Alliance & Leicester has decided to diversify its mortgage business by offering buy-to-let financing products next year. The bank is known for its cautious strategy, evidenced by its decision not to get involved in the buy-to-let market when the housing market was rising sharply. While the bank is entering the market at a time when it expects the housing market to cool this year - though not to experience any sharp falls - it is hardly abandoning its cautious policy since it is targeting professional landlords, who are less risky than amateur buy-to-let investors.
The UK buy-to-let market is one dominated by specialists, including Mortgage Express and Birmingham Midshires. Alliance & Leicester's entrance is therefore significant as only a small number of mainstream lenders are currently involved, including Northern Rock, NatWest, Woolwich and Bank of Scotland.
Alliance & Leicester's strategy will not be to lend to single property landlords, rather, it will concentrate on high net worth professional landlords who can make use of new rules that come into force on April 6, 2006, allowing pension investors to enjoy 40% tax relief when they invest in property through a self-invested personal pension (SIPP).
Industry opinion is mixed on how significant SIPPs will be to the buy-to-let market. Estimates vary on the value of buy-to-let properties going into a SIPP. On the one hand, UCB Home Loans believes that between GBP3 billion and GBP5 billion next year will be invested in buy-to-let properties, of which a third will be funded through mortgages. This could result in a 15% rise in the number of buy-to-let purchases. Self-employed consumers could especially benefit from the opportunity to invest via a SIPP, as they need to undertake their own pension arrangements in the absence of a company scheme.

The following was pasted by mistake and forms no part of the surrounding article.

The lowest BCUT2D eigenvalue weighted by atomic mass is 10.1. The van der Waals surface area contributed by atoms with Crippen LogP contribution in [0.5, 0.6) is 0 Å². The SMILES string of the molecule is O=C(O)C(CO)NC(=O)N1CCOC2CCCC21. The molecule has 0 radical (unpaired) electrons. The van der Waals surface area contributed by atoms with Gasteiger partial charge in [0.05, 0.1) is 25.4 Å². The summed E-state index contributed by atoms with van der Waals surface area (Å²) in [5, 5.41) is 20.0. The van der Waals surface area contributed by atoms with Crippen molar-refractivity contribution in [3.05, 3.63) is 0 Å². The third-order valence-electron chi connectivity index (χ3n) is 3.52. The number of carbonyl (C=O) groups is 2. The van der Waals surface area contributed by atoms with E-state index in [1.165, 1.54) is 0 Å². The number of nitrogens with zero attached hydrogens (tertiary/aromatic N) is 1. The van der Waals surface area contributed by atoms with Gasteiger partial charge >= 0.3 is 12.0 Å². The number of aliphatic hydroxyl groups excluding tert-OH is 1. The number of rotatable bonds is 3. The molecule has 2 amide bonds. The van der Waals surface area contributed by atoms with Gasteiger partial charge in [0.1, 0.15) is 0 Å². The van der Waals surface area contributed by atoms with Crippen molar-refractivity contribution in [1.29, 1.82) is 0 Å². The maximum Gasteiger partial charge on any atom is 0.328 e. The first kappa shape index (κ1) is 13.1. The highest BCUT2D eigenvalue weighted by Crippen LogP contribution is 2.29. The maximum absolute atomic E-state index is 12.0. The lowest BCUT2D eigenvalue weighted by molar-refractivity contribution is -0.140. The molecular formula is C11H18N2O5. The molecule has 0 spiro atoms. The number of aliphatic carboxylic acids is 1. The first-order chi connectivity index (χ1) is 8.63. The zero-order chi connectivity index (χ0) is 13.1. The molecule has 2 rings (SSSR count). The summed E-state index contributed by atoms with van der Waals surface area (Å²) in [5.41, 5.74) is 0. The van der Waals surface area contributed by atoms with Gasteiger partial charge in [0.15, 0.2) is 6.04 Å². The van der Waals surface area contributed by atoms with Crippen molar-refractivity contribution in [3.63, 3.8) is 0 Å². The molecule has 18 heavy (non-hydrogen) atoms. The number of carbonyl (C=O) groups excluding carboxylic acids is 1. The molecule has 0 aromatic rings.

However, a number of industry figures have suggested that the hype around SIPPs boosting the buy-to-let market is unfounded and the rule changes will have little effect. There are high administrative costs associated with setting up and then maintaining a SIPP. Advisors have voiced their previous frustration in the lack of buy-to-let portfolio holders who have set up their own limited company. There are significant tax advantages to be gained from doing this, but the hassle has often put investors off, and some think the same will apply to the setting up of a SIPP.
It is questionable whether Alliance & Leicester will be able to take advantage of current professional buy-to-let investors. While tax savings are available for new buy-to-let investments, transferring an existing buy-to-let investment into a SIPP will result in capital gains tax on any profit gained, and the pension fund will be liable for stamp duty on the purchase.
Another reason for which current buy-to-let investors may be put off is because when a property is transferred into a SIPP, it is no longer owned by the individual, but by the trustees of the pension fund. It is likely that when the trustees wish to carry out maintenance on a property they will use contractors. This takes away the hands-on nature of a buy-to-let property, which has been one of its major attractions. Taken in this context, it would make sense for Alliance & Leicester to proceed with caution.